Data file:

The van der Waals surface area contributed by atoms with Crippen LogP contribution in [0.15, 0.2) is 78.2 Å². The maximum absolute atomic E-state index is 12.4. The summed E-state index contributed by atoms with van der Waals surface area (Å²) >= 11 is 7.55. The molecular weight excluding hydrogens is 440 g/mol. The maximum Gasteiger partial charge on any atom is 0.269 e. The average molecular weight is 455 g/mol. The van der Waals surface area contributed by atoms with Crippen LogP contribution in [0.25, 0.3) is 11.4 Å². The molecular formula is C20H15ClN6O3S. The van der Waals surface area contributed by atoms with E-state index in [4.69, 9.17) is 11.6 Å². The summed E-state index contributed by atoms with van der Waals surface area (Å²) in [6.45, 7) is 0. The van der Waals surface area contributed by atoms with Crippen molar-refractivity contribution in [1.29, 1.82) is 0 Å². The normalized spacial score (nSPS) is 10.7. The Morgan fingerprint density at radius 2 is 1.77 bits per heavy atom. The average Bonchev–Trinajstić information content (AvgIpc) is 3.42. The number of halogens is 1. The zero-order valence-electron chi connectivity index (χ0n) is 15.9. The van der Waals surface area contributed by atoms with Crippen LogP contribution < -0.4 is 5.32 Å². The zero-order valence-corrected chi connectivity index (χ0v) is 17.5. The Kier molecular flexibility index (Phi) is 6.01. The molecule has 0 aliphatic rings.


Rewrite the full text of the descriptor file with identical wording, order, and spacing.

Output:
The van der Waals surface area contributed by atoms with Crippen LogP contribution in [0.15, 0.2) is 78.2 Å². The maximum absolute atomic E-state index is 12.4. The summed E-state index contributed by atoms with van der Waals surface area (Å²) >= 11 is 7.55. The molecular weight excluding hydrogens is 440 g/mol. The maximum Gasteiger partial charge on any atom is 0.269 e. The average molecular weight is 455 g/mol. The van der Waals surface area contributed by atoms with Crippen LogP contribution in [0.25, 0.3) is 11.4 Å². The molecular formula is C20H15ClN6O3S. The van der Waals surface area contributed by atoms with E-state index in [4.69, 9.17) is 11.6 Å². The summed E-state index contributed by atoms with van der Waals surface area (Å²) in [6.45, 7) is 0. The van der Waals surface area contributed by atoms with Crippen molar-refractivity contribution in [1.29, 1.82) is 0 Å². The normalized spacial score (nSPS) is 10.7. The Morgan fingerprint density at radius 2 is 1.77 bits per heavy atom. The average Bonchev–Trinajstić information content (AvgIpc) is 3.42. The number of halogens is 1. The zero-order valence-electron chi connectivity index (χ0n) is 15.9. The van der Waals surface area contributed by atoms with Crippen LogP contribution < -0.4 is 5.32 Å². The zero-order valence-corrected chi connectivity index (χ0v) is 17.5. The Kier molecular flexibility index (Phi) is 6.01. The molecule has 0 aliphatic rings.